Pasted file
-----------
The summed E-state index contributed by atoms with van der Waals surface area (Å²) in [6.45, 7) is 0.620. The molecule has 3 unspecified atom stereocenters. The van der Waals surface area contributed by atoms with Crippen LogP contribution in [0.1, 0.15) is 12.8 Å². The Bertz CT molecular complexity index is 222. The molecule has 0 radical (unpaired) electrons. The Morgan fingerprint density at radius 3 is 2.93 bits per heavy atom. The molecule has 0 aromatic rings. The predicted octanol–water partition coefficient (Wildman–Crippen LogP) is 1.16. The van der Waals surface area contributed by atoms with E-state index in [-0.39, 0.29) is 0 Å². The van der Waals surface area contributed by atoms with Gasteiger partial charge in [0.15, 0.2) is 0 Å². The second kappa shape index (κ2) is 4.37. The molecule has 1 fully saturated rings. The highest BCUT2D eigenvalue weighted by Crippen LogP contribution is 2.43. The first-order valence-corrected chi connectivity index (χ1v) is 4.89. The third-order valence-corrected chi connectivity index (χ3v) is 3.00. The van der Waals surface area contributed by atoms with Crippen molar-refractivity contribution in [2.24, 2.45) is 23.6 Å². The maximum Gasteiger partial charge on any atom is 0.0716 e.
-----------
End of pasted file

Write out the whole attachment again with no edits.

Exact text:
The summed E-state index contributed by atoms with van der Waals surface area (Å²) in [6.45, 7) is 0.620. The molecule has 3 unspecified atom stereocenters. The van der Waals surface area contributed by atoms with Crippen LogP contribution in [0.1, 0.15) is 12.8 Å². The Bertz CT molecular complexity index is 222. The molecule has 0 radical (unpaired) electrons. The Morgan fingerprint density at radius 3 is 2.93 bits per heavy atom. The molecule has 0 aromatic rings. The predicted octanol–water partition coefficient (Wildman–Crippen LogP) is 1.16. The van der Waals surface area contributed by atoms with E-state index in [-0.39, 0.29) is 0 Å². The van der Waals surface area contributed by atoms with Gasteiger partial charge in [0.15, 0.2) is 0 Å². The second kappa shape index (κ2) is 4.37. The molecule has 1 fully saturated rings. The highest BCUT2D eigenvalue weighted by Crippen LogP contribution is 2.43. The first-order valence-corrected chi connectivity index (χ1v) is 4.89. The third-order valence-corrected chi connectivity index (χ3v) is 3.00. The van der Waals surface area contributed by atoms with Crippen molar-refractivity contribution in [2.24, 2.45) is 23.6 Å². The maximum Gasteiger partial charge on any atom is 0.0716 e.